The hot beverages category has taken a scalding this year. Overall value is static and nine of the top 21 brands are on the slide.
Challenging exchange rates and soaring costs have combined to create problems for suppliers, and continuing competition from ‘real’ coffee and the high street café culture isn’t helping. Neither is the lack of innovation, which is telling on own label ranges even more heavily than brands.
At least the summer was too damp to add further to hot beverages’ woes by driving consumers to the refrigerator.
“On the odd occasion, when the temperature is really high, sales drop off but, in the UK, this is usually a matter of days and has little effect overall,” says Rob Large, Nisa-Today’s category controller for hot beverages. “What really affects it are raw material prices, production, packaging and transport and particularly the weakness of the pound against the dollar and the euro. “Raw materials prices are coming down now but that will have little effect unless the exchange rate shifts.”
Brits are still gradually shifting from tea towards coffee – although you wouldn’t guess that from looking at top-placed Nescafé Original, which fell 4.4% year-on-year to £140.3m. Its stablemate Gold Blend, however, rose 2.4% in fourth place. Consumers are moving towards more premium lines, as well as the roast and ground sector, and Carte Noire benefited with an 11.4% uplift.
“People are tending to buy higher-quality products but in smaller sizes,” says Large.
The UK coffee machine market is full of beans right now, and Italian coffee specialist Lavazza is making sure it has grounds for growing sales. Its A Modo Mio ('my way') system is designed to fit only the brand's pods, which come in four variants ranging from dark and strong to decaffeinated. The company is also making sure they are easy to get hold of, with distribution to convenience stores as well as supermarkets.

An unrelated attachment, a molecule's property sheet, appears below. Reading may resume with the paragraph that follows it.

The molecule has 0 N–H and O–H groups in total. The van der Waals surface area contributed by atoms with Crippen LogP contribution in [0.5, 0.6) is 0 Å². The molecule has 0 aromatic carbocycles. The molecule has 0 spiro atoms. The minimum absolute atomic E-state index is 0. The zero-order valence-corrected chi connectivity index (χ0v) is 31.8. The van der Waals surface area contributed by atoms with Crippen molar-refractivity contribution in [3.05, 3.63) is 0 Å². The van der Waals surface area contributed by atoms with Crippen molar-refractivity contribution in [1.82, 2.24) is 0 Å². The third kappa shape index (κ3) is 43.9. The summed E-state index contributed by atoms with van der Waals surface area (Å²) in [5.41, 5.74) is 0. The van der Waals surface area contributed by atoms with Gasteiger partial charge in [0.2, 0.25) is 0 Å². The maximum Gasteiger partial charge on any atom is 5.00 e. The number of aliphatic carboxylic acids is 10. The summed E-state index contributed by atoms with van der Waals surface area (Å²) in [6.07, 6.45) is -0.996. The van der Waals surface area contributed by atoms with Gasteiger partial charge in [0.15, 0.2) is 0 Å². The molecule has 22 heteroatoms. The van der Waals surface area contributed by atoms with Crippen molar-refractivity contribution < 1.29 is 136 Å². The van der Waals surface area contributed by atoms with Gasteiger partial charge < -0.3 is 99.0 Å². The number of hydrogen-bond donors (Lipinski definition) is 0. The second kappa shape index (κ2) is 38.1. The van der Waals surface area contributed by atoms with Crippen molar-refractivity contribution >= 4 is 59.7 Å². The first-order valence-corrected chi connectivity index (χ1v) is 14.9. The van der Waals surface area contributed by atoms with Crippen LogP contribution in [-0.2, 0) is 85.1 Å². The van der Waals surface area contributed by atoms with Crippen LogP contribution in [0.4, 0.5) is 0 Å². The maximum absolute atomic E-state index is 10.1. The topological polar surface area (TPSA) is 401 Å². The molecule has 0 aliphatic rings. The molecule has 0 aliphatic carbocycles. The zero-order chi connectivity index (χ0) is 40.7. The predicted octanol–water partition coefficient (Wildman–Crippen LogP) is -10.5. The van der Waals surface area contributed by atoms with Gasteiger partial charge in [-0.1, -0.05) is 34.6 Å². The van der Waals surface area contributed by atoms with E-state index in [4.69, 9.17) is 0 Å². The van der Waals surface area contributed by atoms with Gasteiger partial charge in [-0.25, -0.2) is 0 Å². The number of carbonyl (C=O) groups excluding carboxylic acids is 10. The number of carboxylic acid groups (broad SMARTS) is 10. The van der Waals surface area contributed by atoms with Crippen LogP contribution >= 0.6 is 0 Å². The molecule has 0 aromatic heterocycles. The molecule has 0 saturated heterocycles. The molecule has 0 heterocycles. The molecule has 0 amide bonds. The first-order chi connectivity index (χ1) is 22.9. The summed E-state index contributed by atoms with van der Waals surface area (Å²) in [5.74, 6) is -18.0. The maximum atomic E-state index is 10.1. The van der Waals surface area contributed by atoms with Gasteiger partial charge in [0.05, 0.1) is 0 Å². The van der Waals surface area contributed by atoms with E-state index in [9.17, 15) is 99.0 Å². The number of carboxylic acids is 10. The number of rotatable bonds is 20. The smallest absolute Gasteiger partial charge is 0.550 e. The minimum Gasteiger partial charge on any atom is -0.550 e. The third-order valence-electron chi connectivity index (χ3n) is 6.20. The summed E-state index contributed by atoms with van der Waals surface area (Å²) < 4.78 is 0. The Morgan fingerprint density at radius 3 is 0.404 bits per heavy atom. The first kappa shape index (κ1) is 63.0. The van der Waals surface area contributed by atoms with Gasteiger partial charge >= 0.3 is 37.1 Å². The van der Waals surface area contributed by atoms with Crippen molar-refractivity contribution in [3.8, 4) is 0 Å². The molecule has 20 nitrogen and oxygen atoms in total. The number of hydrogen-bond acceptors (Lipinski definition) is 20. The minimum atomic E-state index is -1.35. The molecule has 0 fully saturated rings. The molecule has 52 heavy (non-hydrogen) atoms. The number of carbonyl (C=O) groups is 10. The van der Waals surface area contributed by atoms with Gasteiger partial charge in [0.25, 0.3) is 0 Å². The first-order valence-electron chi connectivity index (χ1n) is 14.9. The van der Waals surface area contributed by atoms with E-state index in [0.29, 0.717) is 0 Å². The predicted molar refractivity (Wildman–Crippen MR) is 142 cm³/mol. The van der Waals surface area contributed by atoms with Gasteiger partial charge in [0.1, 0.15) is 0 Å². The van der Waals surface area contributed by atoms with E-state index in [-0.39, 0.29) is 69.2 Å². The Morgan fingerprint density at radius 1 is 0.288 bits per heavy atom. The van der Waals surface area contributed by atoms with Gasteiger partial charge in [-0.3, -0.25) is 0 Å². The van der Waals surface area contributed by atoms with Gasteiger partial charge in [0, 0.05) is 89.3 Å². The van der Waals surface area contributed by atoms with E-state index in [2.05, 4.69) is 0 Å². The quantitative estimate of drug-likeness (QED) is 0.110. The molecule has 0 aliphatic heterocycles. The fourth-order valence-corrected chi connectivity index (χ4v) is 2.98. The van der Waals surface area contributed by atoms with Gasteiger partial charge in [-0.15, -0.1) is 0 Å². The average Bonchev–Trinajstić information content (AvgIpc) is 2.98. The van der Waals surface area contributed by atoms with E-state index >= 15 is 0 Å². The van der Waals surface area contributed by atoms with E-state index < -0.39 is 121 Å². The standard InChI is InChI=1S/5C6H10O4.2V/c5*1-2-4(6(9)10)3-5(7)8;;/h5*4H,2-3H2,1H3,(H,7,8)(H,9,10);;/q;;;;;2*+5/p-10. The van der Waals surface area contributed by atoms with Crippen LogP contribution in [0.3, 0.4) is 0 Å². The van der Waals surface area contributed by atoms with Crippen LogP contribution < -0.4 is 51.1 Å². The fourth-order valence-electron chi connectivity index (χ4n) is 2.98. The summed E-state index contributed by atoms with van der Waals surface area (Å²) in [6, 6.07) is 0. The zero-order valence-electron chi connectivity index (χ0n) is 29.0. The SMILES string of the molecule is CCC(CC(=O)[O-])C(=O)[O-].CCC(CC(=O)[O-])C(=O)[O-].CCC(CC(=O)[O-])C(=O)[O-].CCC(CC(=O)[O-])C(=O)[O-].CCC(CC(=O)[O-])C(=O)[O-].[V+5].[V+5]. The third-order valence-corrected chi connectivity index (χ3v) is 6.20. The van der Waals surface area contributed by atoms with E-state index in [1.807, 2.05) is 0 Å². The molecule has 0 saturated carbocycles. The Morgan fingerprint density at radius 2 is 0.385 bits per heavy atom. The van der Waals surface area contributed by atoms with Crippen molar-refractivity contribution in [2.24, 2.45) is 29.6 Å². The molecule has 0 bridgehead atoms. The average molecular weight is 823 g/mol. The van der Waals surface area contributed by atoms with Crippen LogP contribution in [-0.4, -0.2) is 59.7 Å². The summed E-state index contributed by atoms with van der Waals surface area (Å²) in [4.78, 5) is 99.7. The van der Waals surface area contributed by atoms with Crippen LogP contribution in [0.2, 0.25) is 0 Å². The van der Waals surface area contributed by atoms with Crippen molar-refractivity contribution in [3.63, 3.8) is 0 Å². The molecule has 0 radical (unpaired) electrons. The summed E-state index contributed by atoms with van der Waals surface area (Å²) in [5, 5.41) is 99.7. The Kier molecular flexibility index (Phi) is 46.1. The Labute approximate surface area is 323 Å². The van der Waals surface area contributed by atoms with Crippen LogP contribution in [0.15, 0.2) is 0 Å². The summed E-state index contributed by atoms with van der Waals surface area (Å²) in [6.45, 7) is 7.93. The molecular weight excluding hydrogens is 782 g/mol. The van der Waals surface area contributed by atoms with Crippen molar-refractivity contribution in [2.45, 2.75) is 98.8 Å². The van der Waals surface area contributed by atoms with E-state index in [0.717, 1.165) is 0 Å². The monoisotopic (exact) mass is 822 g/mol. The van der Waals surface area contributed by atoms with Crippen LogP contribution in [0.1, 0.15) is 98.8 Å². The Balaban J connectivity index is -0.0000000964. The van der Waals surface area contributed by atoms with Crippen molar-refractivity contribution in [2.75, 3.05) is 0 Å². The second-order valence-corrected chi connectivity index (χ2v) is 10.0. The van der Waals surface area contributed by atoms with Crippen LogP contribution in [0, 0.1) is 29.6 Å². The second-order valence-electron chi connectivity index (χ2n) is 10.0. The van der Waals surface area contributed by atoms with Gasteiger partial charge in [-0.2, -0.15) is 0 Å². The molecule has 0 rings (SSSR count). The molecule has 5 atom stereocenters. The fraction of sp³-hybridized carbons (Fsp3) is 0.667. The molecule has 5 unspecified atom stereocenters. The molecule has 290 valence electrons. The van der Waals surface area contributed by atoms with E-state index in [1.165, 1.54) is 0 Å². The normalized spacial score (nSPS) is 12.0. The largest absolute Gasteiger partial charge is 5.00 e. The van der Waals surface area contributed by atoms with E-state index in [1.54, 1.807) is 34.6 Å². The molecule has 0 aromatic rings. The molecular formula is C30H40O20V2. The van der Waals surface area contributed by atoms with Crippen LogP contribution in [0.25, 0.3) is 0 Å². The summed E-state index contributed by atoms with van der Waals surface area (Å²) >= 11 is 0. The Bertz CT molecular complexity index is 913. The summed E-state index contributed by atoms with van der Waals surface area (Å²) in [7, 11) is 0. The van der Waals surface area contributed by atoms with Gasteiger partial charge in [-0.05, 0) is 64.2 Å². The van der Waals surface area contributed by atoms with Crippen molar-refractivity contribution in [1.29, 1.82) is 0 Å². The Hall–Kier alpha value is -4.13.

By contrast, tea leader PG Tips managed to buck the tea market’s overall 1.4% decline, with a rise of 0.1% to hold second place. It was helped by its foray into green tea and its continued championing of Fairtrade sourcing. However, its main rival Tetley slumped by 2.8% in third place, despite adding Rooibos to its line-up and promoting itself as ‘everybody’s cup of tea’.
Yorkshire Tea overtook Twinings this year after rising 2.7% thanks to steady advertising. Meanwhile, Twinings’ Speciality and Infusions lines were down, though its Everyday rose 17.4% to £11.2m.
In other hot beverages, Cadbury’s Drinking Chocolate pinched share from Cadbury’s Highlights – the former rose 9.5%, the latter dropped 11.5% – while malted drinks, led by Horlicks, continued their slump.